49. It’s safe to say that a serious criminal investigation is needed and that it can’t start soon enough if this fiasco is to be brought to a conclusion. The “perps”, as you accurately call them, need to go to jail. They certainly need to told to get their hands off the foreclosure process. The stark reality is probably that they can’t do that without revealing how deep the hole they’re in really is. The fact that they’re actively subverting the legal process tells us all we need to know.

    I’ve had people in the industry confirm for me that no database was ever built to track which portion of which mortgage went into which tranch of which investment. It’s only takes a small leap of the imagination to come to the conclusion that many of the banks never tracked the note either.

    They’re trapped at this point, squeezed between the competing demands for a fair foreclosure process and the bondholders’ lawsuits. I’d like to say it’s poetic justice, but our economy is at stake.

    It’s time for people to go to jail. In the words of William Black, they need to be removed from positions of corporate power from which they can continue to control this fraud. There are no other options.

    Treasury slapped them around with one hand even as it gave them their TARP funds with the other. This is different. They need to put cuffs on them with both hands.

  50. The New Tax Man From Ancient Rome

    10-22-10 12:22 PM – excerpt

    “Sheila Rice, who sold her Maryland home to avoid foreclosure, was surprised to learn JPMorgan Chase was her property tax collector. But the bank can’t claim to be the first private company to play the role of tax man: It’s taken part in a more than 2,000-year-old tradition that, from its very start, has been tainted by abuse.

    As the Huffington Post Investigative Fund reported this week, big banks and hedge funds in the U.S. have been quietly collecting taxes on hundreds of thousands of homes. The process, called “tax farming,” is simple: A company goes to a local government and reimburses it for taxes that citizens aren’t paying. In return, the company gets to act like an old-fashioned tax thug — the kind rabbis condemn in the Bible — charging up to 18 percent interest and thousands of dollars in legal fees, simply because it can. As the District of Columbia attorney general told the HuffPost Investigative Fund, there’s “no oversight at all.”

    Like many great American traditions, the tax farming game was perfected by the ancient Romans. Provincial governors, and later Rome itself, sold tax-collection rights to private companies called publicani. As in modern America, this was a speculative bet — a company paid a local government’s tax debt, and then tried its own hand at recouping the loss. The Roman version was plainly brutal. In ours, the brutality is subtle.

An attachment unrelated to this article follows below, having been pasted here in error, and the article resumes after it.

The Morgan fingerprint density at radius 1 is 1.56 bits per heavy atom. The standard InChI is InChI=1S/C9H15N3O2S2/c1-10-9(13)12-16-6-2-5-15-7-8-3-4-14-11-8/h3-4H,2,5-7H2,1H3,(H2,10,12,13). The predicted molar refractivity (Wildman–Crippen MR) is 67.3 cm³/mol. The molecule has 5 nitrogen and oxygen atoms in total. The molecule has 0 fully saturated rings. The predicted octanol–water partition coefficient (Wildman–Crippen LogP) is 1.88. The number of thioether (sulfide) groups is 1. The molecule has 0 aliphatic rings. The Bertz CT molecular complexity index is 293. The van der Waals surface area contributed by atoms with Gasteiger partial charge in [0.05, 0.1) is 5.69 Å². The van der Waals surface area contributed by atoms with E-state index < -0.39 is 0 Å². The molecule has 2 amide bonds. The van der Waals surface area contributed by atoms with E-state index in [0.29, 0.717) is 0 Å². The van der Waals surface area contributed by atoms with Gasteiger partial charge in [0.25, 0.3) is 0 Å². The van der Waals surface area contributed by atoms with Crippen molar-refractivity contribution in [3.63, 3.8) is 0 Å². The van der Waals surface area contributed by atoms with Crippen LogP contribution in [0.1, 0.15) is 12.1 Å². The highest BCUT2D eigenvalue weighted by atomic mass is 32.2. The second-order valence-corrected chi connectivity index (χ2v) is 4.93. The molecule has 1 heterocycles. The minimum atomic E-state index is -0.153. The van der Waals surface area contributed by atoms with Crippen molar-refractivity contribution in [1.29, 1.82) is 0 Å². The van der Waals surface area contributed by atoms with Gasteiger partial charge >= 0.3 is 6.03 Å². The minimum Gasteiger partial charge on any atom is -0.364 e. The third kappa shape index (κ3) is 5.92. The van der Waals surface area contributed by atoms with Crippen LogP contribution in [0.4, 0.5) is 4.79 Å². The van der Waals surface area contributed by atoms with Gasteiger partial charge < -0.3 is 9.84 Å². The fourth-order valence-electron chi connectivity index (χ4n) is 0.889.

But in the estimation of one expert in ancient finance, it’s just as bad: In our own way, we’re sliding toward the conditions of ancient Rome, where private tax collectors employed soldiers to wring excessive amounts of cash from debtors.”

    http://tinyurl.com/2bqqalp

    “All saint without, all devil within.”

    Roman proverb

  51. I have been trying to quantify the potentials of the mortgage documentation crisis. Naturally, there are shrill voices and various stripes of shilling all over the place.

    By now, everyone paying off or even down on a mortgage knows to enforce getting their original note back or securing assurances that documentation is complete that are enforceable. If the note is lost, they can insist in most, if not all states, on a Lost Instrument Bond paid for by the creditor represented as being owed the debt. These bonds are usually a multiple of the debt and past fees for the bond have been 2 % of the coverage. If lost notes are as prevalent as some maintain the bonding companies themselves may not be able to prudently issue the bond. Fees will go up. Even with a bond, the veracity of the mortgage release comes into question for purposes of title insurance in that the title companies may seek indemnities to offset their including the potentially defective to fraudulent mortgage release.